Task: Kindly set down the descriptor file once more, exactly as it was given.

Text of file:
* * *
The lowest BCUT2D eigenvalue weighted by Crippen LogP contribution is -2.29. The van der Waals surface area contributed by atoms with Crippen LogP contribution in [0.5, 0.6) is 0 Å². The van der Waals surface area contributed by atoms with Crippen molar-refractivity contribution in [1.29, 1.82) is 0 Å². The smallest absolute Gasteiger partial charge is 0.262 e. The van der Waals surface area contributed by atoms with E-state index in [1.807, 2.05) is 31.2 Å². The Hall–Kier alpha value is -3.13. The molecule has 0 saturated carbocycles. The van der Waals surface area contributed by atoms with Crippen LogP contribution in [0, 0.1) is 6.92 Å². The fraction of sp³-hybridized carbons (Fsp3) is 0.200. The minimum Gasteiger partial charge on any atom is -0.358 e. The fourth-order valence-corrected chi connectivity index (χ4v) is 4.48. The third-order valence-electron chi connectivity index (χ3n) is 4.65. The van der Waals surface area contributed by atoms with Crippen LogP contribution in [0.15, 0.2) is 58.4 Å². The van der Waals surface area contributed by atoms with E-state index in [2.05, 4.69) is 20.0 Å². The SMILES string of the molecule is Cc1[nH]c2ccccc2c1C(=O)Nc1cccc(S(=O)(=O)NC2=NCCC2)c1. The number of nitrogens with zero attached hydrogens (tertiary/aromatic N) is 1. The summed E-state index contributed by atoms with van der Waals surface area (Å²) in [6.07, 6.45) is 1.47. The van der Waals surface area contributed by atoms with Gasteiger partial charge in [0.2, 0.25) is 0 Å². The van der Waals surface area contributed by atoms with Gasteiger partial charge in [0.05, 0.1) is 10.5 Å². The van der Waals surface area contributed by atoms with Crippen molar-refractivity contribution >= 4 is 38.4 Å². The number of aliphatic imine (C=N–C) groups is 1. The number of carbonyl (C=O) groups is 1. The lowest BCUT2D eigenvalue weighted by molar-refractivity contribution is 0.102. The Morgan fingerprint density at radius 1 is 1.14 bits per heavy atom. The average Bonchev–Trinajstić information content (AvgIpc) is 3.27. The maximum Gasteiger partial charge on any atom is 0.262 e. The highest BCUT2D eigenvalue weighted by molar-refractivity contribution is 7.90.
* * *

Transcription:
The lowest BCUT2D eigenvalue weighted by Crippen LogP contribution is -2.29. The van der Waals surface area contributed by atoms with Crippen LogP contribution in [0.5, 0.6) is 0 Å². The van der Waals surface area contributed by atoms with Crippen molar-refractivity contribution in [1.29, 1.82) is 0 Å². The smallest absolute Gasteiger partial charge is 0.262 e. The van der Waals surface area contributed by atoms with E-state index in [1.807, 2.05) is 31.2 Å². The Hall–Kier alpha value is -3.13. The molecule has 0 saturated carbocycles. The van der Waals surface area contributed by atoms with Crippen LogP contribution in [0, 0.1) is 6.92 Å². The fraction of sp³-hybridized carbons (Fsp3) is 0.200. The minimum Gasteiger partial charge on any atom is -0.358 e. The fourth-order valence-corrected chi connectivity index (χ4v) is 4.48. The third-order valence-electron chi connectivity index (χ3n) is 4.65. The van der Waals surface area contributed by atoms with Crippen LogP contribution in [0.15, 0.2) is 58.4 Å². The van der Waals surface area contributed by atoms with E-state index in [2.05, 4.69) is 20.0 Å². The SMILES string of the molecule is Cc1[nH]c2ccccc2c1C(=O)Nc1cccc(S(=O)(=O)NC2=NCCC2)c1. The number of nitrogens with zero attached hydrogens (tertiary/aromatic N) is 1. The summed E-state index contributed by atoms with van der Waals surface area (Å²) in [6.07, 6.45) is 1.47. The van der Waals surface area contributed by atoms with Gasteiger partial charge in [0.2, 0.25) is 0 Å². The van der Waals surface area contributed by atoms with Gasteiger partial charge in [0.05, 0.1) is 10.5 Å². The van der Waals surface area contributed by atoms with Crippen molar-refractivity contribution >= 4 is 38.4 Å². The number of aliphatic imine (C=N–C) groups is 1. The number of carbonyl (C=O) groups is 1. The lowest BCUT2D eigenvalue weighted by molar-refractivity contribution is 0.102. The Morgan fingerprint density at radius 1 is 1.14 bits per heavy atom. The average Bonchev–Trinajstić information content (AvgIpc) is 3.27. The maximum Gasteiger partial charge on any atom is 0.262 e. The highest BCUT2D eigenvalue weighted by molar-refractivity contribution is 7.90.